"In fact, the interests of the financial oligarchy are international. It does not care about ordinary Americans or Russians. What was the situation like before the crisis? Having concentrated the levers of financial-economic and socio-political influence in its hands, the global financial oligarchy (personified in multinational companies), became a supranational center of global governance, which put the world on the path of the deadlock model of globalization in the interests of the "golden billion."

"Overconsumption was based on chronic under-consumption and the impoverishment of a large part of the world's population. As a consequence of the influence of the informal center of global governance, the sovereignty of independent states began to erode. There were even acts of direct aggression taken against them (Iraq, Libya, Syria, and so on). At the same time, multinational companies were acquiring features of sovereignty that were previously typical of historically established states.

"One shall assume that the system that was born as a result of the crisis could develop only through the creation of new crises (in the Middle East). The system was losing its stability without them. Each new crisis would take the system to a new level of power. At present, the highest bid has been made: it goes about the global power over all countries. And guess who is now the main obstacle for globalists on the way to the new world order in the interests of the "golden billion?"

"Is it Russia?"

"Yes, our country. Owing to the versatile potential and geopoliticalposition, Russia takes a special place in the plans of the architects of the new world order. Russia is given, on the one hand, the role of an important raw material and technological appendage of the West, and on the other hand - the role of the military and police power in Eurasia to protect the interests of the "golden billion."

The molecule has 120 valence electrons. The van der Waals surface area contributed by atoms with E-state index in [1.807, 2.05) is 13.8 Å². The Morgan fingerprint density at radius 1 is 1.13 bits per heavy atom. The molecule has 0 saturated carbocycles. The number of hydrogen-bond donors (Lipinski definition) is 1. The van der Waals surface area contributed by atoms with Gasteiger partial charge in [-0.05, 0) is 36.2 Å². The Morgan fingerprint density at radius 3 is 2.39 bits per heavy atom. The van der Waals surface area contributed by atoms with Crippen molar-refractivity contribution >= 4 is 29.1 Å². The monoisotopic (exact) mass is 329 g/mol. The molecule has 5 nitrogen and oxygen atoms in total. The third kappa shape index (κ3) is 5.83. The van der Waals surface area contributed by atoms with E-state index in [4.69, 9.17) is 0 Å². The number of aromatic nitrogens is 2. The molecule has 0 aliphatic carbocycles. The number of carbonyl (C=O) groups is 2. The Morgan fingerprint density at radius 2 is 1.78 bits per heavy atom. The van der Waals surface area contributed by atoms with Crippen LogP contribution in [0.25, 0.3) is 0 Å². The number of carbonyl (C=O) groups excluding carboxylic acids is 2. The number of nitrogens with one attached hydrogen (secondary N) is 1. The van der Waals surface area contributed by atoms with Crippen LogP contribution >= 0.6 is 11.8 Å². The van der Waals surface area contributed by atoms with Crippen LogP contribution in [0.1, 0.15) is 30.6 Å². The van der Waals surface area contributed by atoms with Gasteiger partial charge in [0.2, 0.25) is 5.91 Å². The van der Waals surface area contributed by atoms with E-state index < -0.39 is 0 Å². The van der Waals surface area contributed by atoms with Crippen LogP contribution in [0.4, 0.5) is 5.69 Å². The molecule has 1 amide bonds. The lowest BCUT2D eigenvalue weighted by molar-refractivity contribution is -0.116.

"The plans and intentions of American globalists to dismember Russia are widely-known. Russia's strategy for the formation of the multipolar world that would meet our national interests and the interests of humanity, goes contrary to the plans of the American world order. The more resolute Russia was in defending its position in the international arena, the more it would aggravate the U.S.-Russian relations. There was a time when the two countries were about to terminate their ties in connection with the aggression of Georgia, a U.S. ally, against South Ossetia and Abkhazia in August 2008.

"After a period of pro-Western foreign policies conducted by Boris Yeltsin, the new energetic position of the new Russian leadership on pressing international problems alarmed the supporters of the unipolar world. Historically, the West has never seen Russia as an equal strategic partner. Influential financial circles in Europe sought to undermine the political and economic position of our country long before the U.S. Federal Reserve.

"Here is an example: the reforms of Alexander II. After Russia lost the Crimean War, the czar freed peasants, having realized that the socio-economic development of the country was out of the question under serfdom. Alexander II turned the budget towards the real economy, conducted the judicial reform and prepared a constitution. Westerners-Europeans estimated the GDP growth rate of the then Russia and saw that they were starting to leave the well-fed Europe behind. The Rothschilds offered the czar to establish an issuer bank in Russia to control the finances of the country, but were refused. Then there was the "People's Will" created, on and March 1, 1881 the czar was killed.

"Here is another example - the reforms of the Prime Minister of Nicholas II, Stolypin. Owing to those reforms, GDP grew so much that if we compare the growth rates of the pre-revolutionary Russia and the Soviet Union, then there were 10 BAMs built in ten years! The country began to develop in the trigonometric progression. Stolypin also failed to bring his reforms to the end: he suffered the fate of Alexander II. There was another crisis in store for Russia - the imperialist war and then the revolution.